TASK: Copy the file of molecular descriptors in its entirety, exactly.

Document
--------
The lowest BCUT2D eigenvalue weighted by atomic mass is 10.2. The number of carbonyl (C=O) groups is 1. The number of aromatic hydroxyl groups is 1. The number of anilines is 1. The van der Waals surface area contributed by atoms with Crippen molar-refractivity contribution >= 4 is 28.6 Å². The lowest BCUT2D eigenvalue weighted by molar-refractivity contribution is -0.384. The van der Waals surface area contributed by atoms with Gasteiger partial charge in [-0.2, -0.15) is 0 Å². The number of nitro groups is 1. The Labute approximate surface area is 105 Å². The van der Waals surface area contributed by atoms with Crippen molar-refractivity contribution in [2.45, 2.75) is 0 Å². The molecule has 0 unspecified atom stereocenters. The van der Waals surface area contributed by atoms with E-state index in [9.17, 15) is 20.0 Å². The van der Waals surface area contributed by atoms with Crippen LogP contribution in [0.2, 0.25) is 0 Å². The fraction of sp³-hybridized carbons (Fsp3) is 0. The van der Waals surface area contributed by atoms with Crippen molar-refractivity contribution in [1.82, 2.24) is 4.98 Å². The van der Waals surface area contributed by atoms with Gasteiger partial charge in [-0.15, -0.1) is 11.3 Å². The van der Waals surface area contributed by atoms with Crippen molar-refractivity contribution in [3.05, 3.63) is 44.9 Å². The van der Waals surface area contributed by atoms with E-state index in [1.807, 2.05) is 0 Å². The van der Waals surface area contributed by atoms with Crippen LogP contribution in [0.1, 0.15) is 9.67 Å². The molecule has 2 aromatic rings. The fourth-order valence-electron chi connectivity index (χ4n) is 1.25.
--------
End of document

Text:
The lowest BCUT2D eigenvalue weighted by atomic mass is 10.2. The number of carbonyl (C=O) groups is 1. The number of aromatic hydroxyl groups is 1. The number of anilines is 1. The van der Waals surface area contributed by atoms with Crippen molar-refractivity contribution >= 4 is 28.6 Å². The lowest BCUT2D eigenvalue weighted by molar-refractivity contribution is -0.384. The van der Waals surface area contributed by atoms with Gasteiger partial charge in [-0.2, -0.15) is 0 Å². The number of nitro groups is 1. The Labute approximate surface area is 105 Å². The van der Waals surface area contributed by atoms with Crippen molar-refractivity contribution in [2.45, 2.75) is 0 Å². The molecule has 0 unspecified atom stereocenters. The van der Waals surface area contributed by atoms with E-state index in [9.17, 15) is 20.0 Å². The van der Waals surface area contributed by atoms with Crippen LogP contribution in [0.2, 0.25) is 0 Å². The fraction of sp³-hybridized carbons (Fsp3) is 0. The van der Waals surface area contributed by atoms with Crippen molar-refractivity contribution in [1.82, 2.24) is 4.98 Å². The van der Waals surface area contributed by atoms with Gasteiger partial charge in [-0.15, -0.1) is 11.3 Å². The van der Waals surface area contributed by atoms with Crippen molar-refractivity contribution in [3.05, 3.63) is 44.9 Å². The van der Waals surface area contributed by atoms with E-state index in [1.807, 2.05) is 0 Å². The van der Waals surface area contributed by atoms with Crippen LogP contribution in [0.1, 0.15) is 9.67 Å². The molecule has 2 aromatic rings. The fourth-order valence-electron chi connectivity index (χ4n) is 1.25.